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How Can a Chiropracter Help my Degenerative Disk Disease?

The spine is made up of 24 bony vertebrae with rubbery, cushioning discs between them to prevent the bones from rubbing together and to allow for flexing and bending of the neck and back. Over time, these discs become worn from use, and they can rupture, dry out, or slip out of position. The resulting problem is called degenerative disc disease (DDD), although it’s not actually a disease but rather a naturally occurring, age-related condition.

Jason Ablett, DC, sees a lot of DDD at Pinnacle Health Chiropractic in Kirkland, Washington. He understands the pain and difficulty the condition causes, and he’s committed to using his chiropractic skills to help his patients find relief. Here’s what he wants you to know about DDD and the way chiropractic care can help alleviate your symptoms.

What are the symptoms of DDD?

Degenerative disc disease has a wide range of symptoms, and sometimes (usually at the start), it may have no symptoms at all. The most common onset of symptoms are pain and weakness in the back, which then radiates to another area. Symptoms usually worsen over time.

Pain from DDD can be mild, or it can be debilitating, interfering with movement and the ability to perform daily activities. The degeneration of the discs can lead to osteoarthritis, which adds another layer of pain and stiffness in the back.

Where the pain goes depends on which part of the spine is affected. If the damage occurs in the lumbar spine (lower back), the pain may travel to the buttocks and upper thighs along nerves that exit the spinal column. You might also experience numbness, tingling, or both, in the legs and feet.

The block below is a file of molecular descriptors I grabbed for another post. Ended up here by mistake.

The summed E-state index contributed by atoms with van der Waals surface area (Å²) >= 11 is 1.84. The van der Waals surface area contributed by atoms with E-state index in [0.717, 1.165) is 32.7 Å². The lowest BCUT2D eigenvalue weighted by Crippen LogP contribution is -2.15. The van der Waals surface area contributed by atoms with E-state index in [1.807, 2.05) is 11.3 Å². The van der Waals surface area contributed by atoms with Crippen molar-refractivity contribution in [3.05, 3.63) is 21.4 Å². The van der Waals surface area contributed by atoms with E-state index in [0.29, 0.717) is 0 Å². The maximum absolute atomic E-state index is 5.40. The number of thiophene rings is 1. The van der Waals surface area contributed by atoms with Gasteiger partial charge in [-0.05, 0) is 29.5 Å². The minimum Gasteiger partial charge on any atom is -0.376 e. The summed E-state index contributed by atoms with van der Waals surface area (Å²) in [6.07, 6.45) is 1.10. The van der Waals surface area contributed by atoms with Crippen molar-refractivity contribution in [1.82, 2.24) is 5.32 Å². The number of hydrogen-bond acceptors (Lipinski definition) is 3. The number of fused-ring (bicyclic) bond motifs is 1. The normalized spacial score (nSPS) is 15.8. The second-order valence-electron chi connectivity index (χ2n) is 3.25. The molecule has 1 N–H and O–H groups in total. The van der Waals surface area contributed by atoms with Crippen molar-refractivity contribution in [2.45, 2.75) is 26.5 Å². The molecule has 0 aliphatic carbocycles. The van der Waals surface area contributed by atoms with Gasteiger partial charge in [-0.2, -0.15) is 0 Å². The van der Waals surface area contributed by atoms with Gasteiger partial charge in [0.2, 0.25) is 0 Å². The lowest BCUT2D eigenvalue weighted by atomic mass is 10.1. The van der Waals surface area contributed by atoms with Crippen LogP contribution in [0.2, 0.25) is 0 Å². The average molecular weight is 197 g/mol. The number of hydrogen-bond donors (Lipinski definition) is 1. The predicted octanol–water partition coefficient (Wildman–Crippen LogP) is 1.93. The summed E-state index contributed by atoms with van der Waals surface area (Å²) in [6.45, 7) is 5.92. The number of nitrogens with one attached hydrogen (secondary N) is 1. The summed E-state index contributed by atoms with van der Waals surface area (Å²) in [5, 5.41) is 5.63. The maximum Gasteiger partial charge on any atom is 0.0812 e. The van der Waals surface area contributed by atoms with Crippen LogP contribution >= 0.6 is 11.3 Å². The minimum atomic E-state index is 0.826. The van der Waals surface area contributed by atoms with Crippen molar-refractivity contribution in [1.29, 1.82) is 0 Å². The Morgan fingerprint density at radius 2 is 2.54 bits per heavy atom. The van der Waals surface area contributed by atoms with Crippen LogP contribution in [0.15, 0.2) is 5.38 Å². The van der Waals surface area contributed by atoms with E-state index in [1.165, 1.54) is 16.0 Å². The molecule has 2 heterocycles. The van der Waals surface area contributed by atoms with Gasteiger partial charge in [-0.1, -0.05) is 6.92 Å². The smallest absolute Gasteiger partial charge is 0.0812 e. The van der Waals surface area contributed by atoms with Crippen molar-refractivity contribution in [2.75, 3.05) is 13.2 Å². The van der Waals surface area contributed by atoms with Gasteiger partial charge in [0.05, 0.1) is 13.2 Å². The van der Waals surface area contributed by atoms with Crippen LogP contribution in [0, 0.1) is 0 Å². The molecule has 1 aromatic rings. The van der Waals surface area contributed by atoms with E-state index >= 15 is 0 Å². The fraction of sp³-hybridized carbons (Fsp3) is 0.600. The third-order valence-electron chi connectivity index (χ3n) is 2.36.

If the damage occurs in the cervical spine (neck area), the pain may radiate out to the shoulder, arm, and hand.

Instability in the spine can lead to painful muscle spasms in the lower back or neck as the body tries to adjust to the problem. The pain can become more intense as you sit, bend, lift, or twist. Sometimes walking, lying down, or shifting your position can offer some relief.

How is DDD diagnosed?

At your consultation with Dr. Ablett, he takes a complete medical history and performs a number of tests. A physical exam should include:

Muscle strength

The doctor will test your muscle strength and look for signs of atrophy or wasting. He has you walk back and forth and move in different directions to see if you have abnormal movements, show diminished strength, and/or display a limited range of motion. He also tests whether pressure applied to an area of the back causes pain, indicating a degenerated disc.

Nerve function

Dr. Ablett taps specific areas of your body with a reflex hammer. If you have a poor reaction — or no reaction — it may indicate you have a compressed nerve root causing the pain. He also tests your nerves with hot and cold stimuli to see how well they respond to temperature changes.

He may also request imaging tests. CT and MRI scans are often used to obtain information about the health of the spinal nerves and discs, and to show how your spine is aligned. Dr. Ablett provides his patients with an MRI review, comparing past scans to current ones to diagnose the problem correctly.

What are the treatments for DDD?

Once Dr. Ablett has diagnosed DDD, he develops a tailored rehabilitative exercise plan for you. Exercise is important for many reasons:

Your treatment sessions could also include:

Chiropractic adjustments, or spinal manipulation, involve many different techniques, such as:

Other common manual therapies include:

Each office visit is likely to vary, as Dr. Ablett adjusts your treatment plan according to your pain level and progression with each of the therapies.

Is your back hurting? Is it sending pain to other parts of your body and affecting your daily life? Chiropractic care can help. Give our office a call at 425-368-5753 or book an appointment online today.

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